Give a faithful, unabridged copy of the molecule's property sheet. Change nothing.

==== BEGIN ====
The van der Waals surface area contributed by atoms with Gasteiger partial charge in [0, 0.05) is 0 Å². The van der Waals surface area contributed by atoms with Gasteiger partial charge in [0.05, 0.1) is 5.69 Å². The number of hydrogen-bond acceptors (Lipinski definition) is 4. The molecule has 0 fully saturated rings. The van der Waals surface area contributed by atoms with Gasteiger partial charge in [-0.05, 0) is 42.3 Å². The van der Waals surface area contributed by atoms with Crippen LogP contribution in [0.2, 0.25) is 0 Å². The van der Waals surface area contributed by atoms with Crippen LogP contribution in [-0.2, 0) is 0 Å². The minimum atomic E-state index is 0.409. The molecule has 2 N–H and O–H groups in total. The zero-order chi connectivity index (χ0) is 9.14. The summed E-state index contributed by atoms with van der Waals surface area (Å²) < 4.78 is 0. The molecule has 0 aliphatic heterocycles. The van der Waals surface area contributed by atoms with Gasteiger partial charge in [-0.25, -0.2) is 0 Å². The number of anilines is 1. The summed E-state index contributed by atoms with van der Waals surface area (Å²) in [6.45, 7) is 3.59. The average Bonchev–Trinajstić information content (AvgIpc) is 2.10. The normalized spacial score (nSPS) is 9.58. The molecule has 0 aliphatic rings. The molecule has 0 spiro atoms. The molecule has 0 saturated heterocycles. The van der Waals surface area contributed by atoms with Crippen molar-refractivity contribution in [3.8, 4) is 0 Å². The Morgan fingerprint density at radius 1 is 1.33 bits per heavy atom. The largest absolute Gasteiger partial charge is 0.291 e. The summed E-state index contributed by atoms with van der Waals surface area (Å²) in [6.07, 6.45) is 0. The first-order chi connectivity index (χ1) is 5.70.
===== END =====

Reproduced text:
The van der Waals surface area contributed by atoms with Gasteiger partial charge in [0, 0.05) is 0 Å². The van der Waals surface area contributed by atoms with Gasteiger partial charge in [0.05, 0.1) is 5.69 Å². The number of hydrogen-bond acceptors (Lipinski definition) is 4. The molecule has 0 fully saturated rings. The van der Waals surface area contributed by atoms with Gasteiger partial charge in [-0.05, 0) is 42.3 Å². The van der Waals surface area contributed by atoms with Crippen LogP contribution in [0.2, 0.25) is 0 Å². The van der Waals surface area contributed by atoms with Crippen LogP contribution in [-0.2, 0) is 0 Å². The minimum atomic E-state index is 0.409. The molecule has 2 N–H and O–H groups in total. The zero-order chi connectivity index (χ0) is 9.14. The summed E-state index contributed by atoms with van der Waals surface area (Å²) < 4.78 is 0. The molecule has 0 aliphatic heterocycles. The van der Waals surface area contributed by atoms with Gasteiger partial charge in [-0.25, -0.2) is 0 Å². The number of anilines is 1. The summed E-state index contributed by atoms with van der Waals surface area (Å²) in [6.45, 7) is 3.59. The average Bonchev–Trinajstić information content (AvgIpc) is 2.10. The normalized spacial score (nSPS) is 9.58. The molecule has 0 aliphatic rings. The molecule has 0 spiro atoms. The molecule has 0 saturated heterocycles. The van der Waals surface area contributed by atoms with Crippen molar-refractivity contribution in [3.8, 4) is 0 Å². The Morgan fingerprint density at radius 1 is 1.33 bits per heavy atom. The largest absolute Gasteiger partial charge is 0.291 e. The summed E-state index contributed by atoms with van der Waals surface area (Å²) in [6.07, 6.45) is 0. The first-order chi connectivity index (χ1) is 5.70.